In 1972, architect Simon Nicholson developed the Theory of Loose Parts; the idea that loose parts, materials which can be moved around, designed and redesigned, and tinkered with; create infinitely more opportunities for creative engagement than static materials and environments.
Loose parts are the opposite of toys. Toys are used for one simple purpose where as you never know what the children are going to create and that is the absolute joy of loose parts! The only limits are the children's imaginations.
"Give a child a cardboard box and observe the many ways they can use it!"
Loose parts are a collection of items, usually natural materials, such as shells, tubes, blocks, material, corks, gems etc.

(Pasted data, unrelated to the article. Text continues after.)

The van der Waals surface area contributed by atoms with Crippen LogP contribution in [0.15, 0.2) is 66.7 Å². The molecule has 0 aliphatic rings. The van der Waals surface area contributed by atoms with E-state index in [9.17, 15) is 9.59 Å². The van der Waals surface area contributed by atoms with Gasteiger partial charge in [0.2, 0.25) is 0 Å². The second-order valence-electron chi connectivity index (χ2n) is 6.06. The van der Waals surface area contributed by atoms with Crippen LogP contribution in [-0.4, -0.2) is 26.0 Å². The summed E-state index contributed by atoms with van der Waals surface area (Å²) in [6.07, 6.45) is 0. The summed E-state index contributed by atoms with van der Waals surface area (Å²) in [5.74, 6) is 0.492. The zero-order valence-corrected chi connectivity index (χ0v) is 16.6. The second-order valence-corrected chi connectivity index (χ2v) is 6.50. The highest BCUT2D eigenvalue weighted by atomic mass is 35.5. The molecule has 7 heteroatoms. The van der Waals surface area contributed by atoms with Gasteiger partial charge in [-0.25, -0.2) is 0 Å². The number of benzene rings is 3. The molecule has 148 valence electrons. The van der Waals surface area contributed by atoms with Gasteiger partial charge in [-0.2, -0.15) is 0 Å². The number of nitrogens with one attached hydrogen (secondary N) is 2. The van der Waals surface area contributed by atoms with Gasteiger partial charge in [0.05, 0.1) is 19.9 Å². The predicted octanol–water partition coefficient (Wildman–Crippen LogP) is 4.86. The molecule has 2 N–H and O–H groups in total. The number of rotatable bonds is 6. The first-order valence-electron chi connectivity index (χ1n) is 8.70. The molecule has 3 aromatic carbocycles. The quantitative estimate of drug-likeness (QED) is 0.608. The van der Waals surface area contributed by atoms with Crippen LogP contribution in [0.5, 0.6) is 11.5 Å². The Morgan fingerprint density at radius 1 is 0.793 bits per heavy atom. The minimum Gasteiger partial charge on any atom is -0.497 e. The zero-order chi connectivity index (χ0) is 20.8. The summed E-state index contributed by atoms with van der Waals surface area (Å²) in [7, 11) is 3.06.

In a play, loose parts are materials that can be moved, carried, combined, redesigned, lined up, and taken apart and put back together in multiple ways. They are materials with no specific set of directions that can be used alone or combined with other materials.
“When children interact with loose parts, they enter a world of “what if” that promotes the type of thinking that leads to problem solving and theoretical reasoning. Loose parts enhance children's ability to think imaginatively and see solutions, and they bring a sense of adventure and excitement to children's play”